The Institute for Bioengineering in Catalonia (IBEC) launched collection campaign "A por el párkinson" To develop a strategy in the fight against Parkinson's disease that consists of creating an antibody that will be used as a transport mechanism for a drug through the blood-brain barrier.
The project, led by Silvia Muro, ICREA researcher at IBEC, has been included in the Faster Future program, which aims to accelerate scientific research to reach hospitals and patient projects already in an advanced stage of development.
This innovative study by Silvia Muro is based on new studies showing that many of Parkinson's patients have a deficiency in a protein that helps eliminate lipids in the neurons responsible for controlling our movements (dopaminergic). This defect causes an abnormal accumulation of lipids that stop causing neuronal death, contributing to typical symptoms of the disease, such as balance changes, tremors and muscle stiffness.
Currently there are drugs on the market that are effective in eliminating abnormal accumulation of fat in other cells in the body which can also function to eliminate excess lipids in neurons, but the transport mechanism is needed to take it to the brain through hematocritic barrier that protects it.
The blood-brain barrier, the cell system that keeps the brain protected from harmful substances that can reach it through the blood, also prevents most drugs from reaching it, making it difficult to treat neurological conditions such as Parkinson's. "The blood-brain barrier is the limiting step for many neuronal therapies, since it cannot penetrate the brain, many drugs are discovered worthless," says Muro in statements cited by the information agency SINC.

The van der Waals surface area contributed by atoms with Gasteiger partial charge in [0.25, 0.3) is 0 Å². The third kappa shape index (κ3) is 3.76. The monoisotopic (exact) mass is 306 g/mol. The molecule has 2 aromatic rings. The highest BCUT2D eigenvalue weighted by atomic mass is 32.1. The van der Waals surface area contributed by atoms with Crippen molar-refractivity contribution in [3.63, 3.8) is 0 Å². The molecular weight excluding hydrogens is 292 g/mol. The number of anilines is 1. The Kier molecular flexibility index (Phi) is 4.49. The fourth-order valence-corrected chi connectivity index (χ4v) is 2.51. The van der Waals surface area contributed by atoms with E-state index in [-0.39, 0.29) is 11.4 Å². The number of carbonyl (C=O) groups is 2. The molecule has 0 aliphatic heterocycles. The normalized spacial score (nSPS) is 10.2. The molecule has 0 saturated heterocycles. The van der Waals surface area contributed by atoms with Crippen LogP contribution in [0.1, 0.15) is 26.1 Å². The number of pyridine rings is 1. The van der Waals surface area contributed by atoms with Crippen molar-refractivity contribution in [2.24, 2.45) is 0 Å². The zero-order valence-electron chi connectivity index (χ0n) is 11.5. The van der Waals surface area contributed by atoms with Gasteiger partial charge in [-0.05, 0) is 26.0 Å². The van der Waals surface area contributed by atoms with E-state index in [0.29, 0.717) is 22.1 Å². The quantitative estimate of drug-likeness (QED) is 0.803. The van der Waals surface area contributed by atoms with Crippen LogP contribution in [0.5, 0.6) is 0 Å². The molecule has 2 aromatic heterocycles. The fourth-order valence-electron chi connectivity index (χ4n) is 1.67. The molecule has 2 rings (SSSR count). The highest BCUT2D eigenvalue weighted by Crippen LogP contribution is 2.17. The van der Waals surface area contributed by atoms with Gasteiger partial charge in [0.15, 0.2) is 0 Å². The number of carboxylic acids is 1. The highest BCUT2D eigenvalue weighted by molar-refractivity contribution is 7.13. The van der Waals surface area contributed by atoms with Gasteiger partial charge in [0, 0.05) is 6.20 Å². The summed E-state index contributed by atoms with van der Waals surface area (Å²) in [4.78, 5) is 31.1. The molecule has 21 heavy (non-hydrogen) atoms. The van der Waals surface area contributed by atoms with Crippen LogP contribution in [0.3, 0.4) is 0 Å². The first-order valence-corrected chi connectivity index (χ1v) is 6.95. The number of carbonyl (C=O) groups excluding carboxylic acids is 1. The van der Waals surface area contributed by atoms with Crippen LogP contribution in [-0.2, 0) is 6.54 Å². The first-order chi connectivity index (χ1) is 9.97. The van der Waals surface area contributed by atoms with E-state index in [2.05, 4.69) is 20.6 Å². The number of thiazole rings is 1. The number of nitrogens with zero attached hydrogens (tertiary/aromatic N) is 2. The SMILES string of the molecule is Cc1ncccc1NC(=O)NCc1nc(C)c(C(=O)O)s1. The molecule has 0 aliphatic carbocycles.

A strategy with many opportunities
To treat these types of conditions, it is necessary to design therapeutic agents that can cross this barrier, and that is the key to the project presented by IBEC.
"We have identified a new transport mechanism through the blood-brain barrier and we have a prototype antibody with which we have been able to transport molecules in cell models and in laboratory animals. Now we only need to obtain an antibody based on this prototype to be able to use it in humans," says Muro.
"The development of a transport method that allows crossing this barrier will not only be useful for Parkinson's disease, but will open the doors to a large number of therapies aimed at treating central nervous system diseases," says Muro.
Among the major neurodegenerative diseases discovered in the world are the first two, Alzheimer's and Parkinson's, closely related to the aging process. The main factors for the occurrence and prevalence of these diseases are population growth, increased longevity and population aging, until 2040 is expected to be the most common serious disease of Parkinson's disease, which exceeds 12 million people worldwide.
"From the Institute for Bioengineering in Catalonia, we want to focus on this disease, because we know that longevity is increasing, but also diseases associated with aging, and the major challenges in health science are currently reaching a life-long health," says Josep Samitier , Director of IBEC.